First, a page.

News reports coming from Pakistan are no longer speaking of civil unrest, but of a looming civil war. The causes are complex: ethnic, religious, regional, and economic all melding and overlapping. But the cause doesn’t really matter. The Americans and NATO think life is tough in Iraq and Afghanistan. Now think of a country of 160 million people, armed with nuclear weapons, riddled with religious fanatics, and bordered by a larger, confident nuclear power – India – that could not possibly remain aloof from a civil war on its borders. Back in 1970, at a conference at the Harvard Law School, I predicted that the most likely use of nuclear weapons would be between India and Pakistan. In 1990, I predicted in the UN journal “Disarmament” that the most likely scenario for nuclear use would be in a civil war in a nuclear weapons state. (Sorry, folks, no hyperlinks, e-archives don’t go back that far).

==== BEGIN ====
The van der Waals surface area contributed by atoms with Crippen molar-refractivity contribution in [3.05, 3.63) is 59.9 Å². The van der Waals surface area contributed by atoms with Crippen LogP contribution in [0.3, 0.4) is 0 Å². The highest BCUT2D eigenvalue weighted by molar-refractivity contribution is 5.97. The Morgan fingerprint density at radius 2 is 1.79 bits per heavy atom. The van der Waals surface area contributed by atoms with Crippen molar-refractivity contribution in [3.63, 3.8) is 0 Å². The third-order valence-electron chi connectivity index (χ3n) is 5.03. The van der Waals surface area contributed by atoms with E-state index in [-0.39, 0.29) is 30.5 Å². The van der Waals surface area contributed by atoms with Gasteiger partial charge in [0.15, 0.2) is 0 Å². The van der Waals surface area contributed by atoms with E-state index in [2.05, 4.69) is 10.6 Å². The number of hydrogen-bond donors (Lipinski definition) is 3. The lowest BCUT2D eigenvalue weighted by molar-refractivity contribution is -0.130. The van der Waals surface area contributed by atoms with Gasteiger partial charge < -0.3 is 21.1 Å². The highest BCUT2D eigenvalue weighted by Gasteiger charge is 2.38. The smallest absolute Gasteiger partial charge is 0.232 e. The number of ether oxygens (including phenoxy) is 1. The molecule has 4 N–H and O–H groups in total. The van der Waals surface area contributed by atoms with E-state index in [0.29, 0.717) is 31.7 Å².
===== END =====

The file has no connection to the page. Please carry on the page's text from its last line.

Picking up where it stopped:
The media have been slow to pick up on this, probably for the usual reason that no Americans have yet been killed. But this could unfold into a genuine “August 1914” scenario in which countries are pulled in one by one. First India, then very likely China, perhaps Russia, certainly the US: all nuclear weapons states. Bismark predicted correctly that the next major European war would be caused by “some damned thing in the Balkans”. Perhaps Pakistan , born as the product of British colonial balkanization, might play the role this time.
But let’s suppose that Pakistan’s troubles don’t lead to the apocalypse, merely the downfall of President Musharraf. No nuclear war, but the US has placed all its chips on his number on the roulette wheel. And, unlike the scene in the movie “Casablanca”, there’s no Rick to tip the croupier. The US loses its chips. Now who do you pick to start the next war?